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CONTRIBUTORS

OP-ED: York City kids' future will determine York County's future

Bill Swartz
Spring Garden Township
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As a citizen of York County, I am deeply concerned with the severe program cuts and furloughs that are being proposed by the York City School District’s administration. 

For the past year, we have heard about the progress made since the district was almost taken into receivership in 2013 and all York city children were nearly pushed into corporate charter schools.  This would have been the first time in the nation that an entire school district was handed over to a corporation.

We don’t want to jeopardize the progress made by returning to those difficult days.  But the proposed cuts to programs and staff could have similar consequences by driving students from the district and compounding the problems that the district has worked so hard to overcome.

More:Where are they now? York County school budgets 2020-21

More:Draft York City school budget would ax 32 teachers

More:Pennsylvania preps short-term budget amid virus uncertainty

The administration proposes major cuts to art, music, physical education and Spanish language classes, as well as other programs that benefit some of our most vulnerable student populations in York County. 

Many of these cuts would directly impact class size and reduce the number of adults who directly interact with students. Teacher aides and behavioral support positions would be cut, further reducing vital one-on-one instruction for students. 

Swartz

Look, let’s get real. The city school district already cut to the bone years ago. We York County leaders and York County citizens need to stop screwing around and act on the Rusk Report. We need to confess our complicity in maintaining a core of poverty (poverty that statistics clearly show directly affects academic outcomes).  

Rusk’s national and local data shows a near straight line correlation between poverty and academic performance. Leaders and citizens need to pull out the Rusk Report and admit what’s really going on here. We love our little boxes because it maintains separation. David Rusk called these little boxes “rocket fuel for separatism.”

We have a 19th century mindset in the 21st century. Our racism is holding us back. We need to wake out of our slumber and realize these kids in York city are our gold. They’re our future. Our economy down the road will only be as strong as the education of those kids. And yet we still insist on maintaining a system where a child’s zip code determines their future. What on earth is wrong with us?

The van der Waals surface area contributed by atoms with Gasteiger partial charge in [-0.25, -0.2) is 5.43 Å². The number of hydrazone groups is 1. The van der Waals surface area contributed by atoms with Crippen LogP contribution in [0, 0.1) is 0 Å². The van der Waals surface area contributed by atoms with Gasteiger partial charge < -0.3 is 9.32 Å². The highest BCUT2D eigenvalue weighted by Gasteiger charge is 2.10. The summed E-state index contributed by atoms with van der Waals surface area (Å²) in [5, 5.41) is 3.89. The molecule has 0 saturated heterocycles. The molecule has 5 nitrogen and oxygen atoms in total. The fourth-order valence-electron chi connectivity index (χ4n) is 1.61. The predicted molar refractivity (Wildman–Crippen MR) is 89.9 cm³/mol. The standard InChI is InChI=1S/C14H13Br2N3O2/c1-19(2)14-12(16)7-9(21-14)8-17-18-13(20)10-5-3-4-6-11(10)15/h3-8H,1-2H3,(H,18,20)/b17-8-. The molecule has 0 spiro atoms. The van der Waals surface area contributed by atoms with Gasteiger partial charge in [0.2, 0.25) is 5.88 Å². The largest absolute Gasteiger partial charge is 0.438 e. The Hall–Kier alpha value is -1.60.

Many questions about the actual finances of the city school system remain, including uncertainties raised by the administration in its own proposal. At this point, the administration still has not provided a clear financial picture based on actual spending and revenue. Additionally, despite district projections, it is too early to determine how much federal funding the district will receive. 

York has already received $3.8 million in federal funding from the CARES Act.  Also, Congress passed a funding bill that would provide $1 billion in emergency funding to Pennsylvania schools to offset revenue losses from the COVID-19 pandemic.

Rather than take the administration’s financial projections and need for proposed cuts at face value, school board members should be asking tough questions and examining the budget at all levels to address potential cost savings — including personnel and program costs that don’t include direct instruction.

Research and common sense show that students learn best when they have fully staffed schools and education professionals to support them.

So, how can we as residents of York City and York County help the York City School District and its students?

1. Please contact your elected school board members and urge them to take an active role in analyzing the budget. You can email them at boardmembers@ycs.k12.pa.us.

Ask them to look at potential cuts that won’t reduce direct instruction or increase class sizes. Urge them to look for solutions before taking any action prematurely that could negatively and unnecessarily impact the York City schools and the students who depend on it.

2. York City is the canary in the coal mine. Without increased federal funding, all school districts across York County could face shortfalls due to the COVID-19 pandemic.

The Pennsylvania Association of School Business Officials estimates that declines in earned income tax and other local revenue could leave K-12 school districts with a combined deficit of as much as $1 billion in 2020-21.

The Pennsylvania House and Senate have approved a state budget that maintains 2019-20 school funding levels for our public schools and higher education, an important first step to filling local revenue deficits due to the COVID-19 emergency.

Unfortunately, this funding won’t eliminate the budget gaps.  

Please let our U.S. senators know we need them to step up now and help bridge this gap so that our schools are able to reopen safely by passing a $175 billion in emergency education aid bill. 

Our students in York deserve the same opportunities as those in other school districts. Separate but equal is not equal. Separate but underfunded is even worse. Cut by cut, we’re slowly turning into a southern town in the 1950s. It really is death by a thousand cuts.   

These cuts would have a severe impact on York City children’s education and their future. And that has a direct impact on the future of our entire county. If we don’t start telling the truth and acting on it, the world is going to pass York County by.

— Bill Swartz is a resident of Spring Garden Township.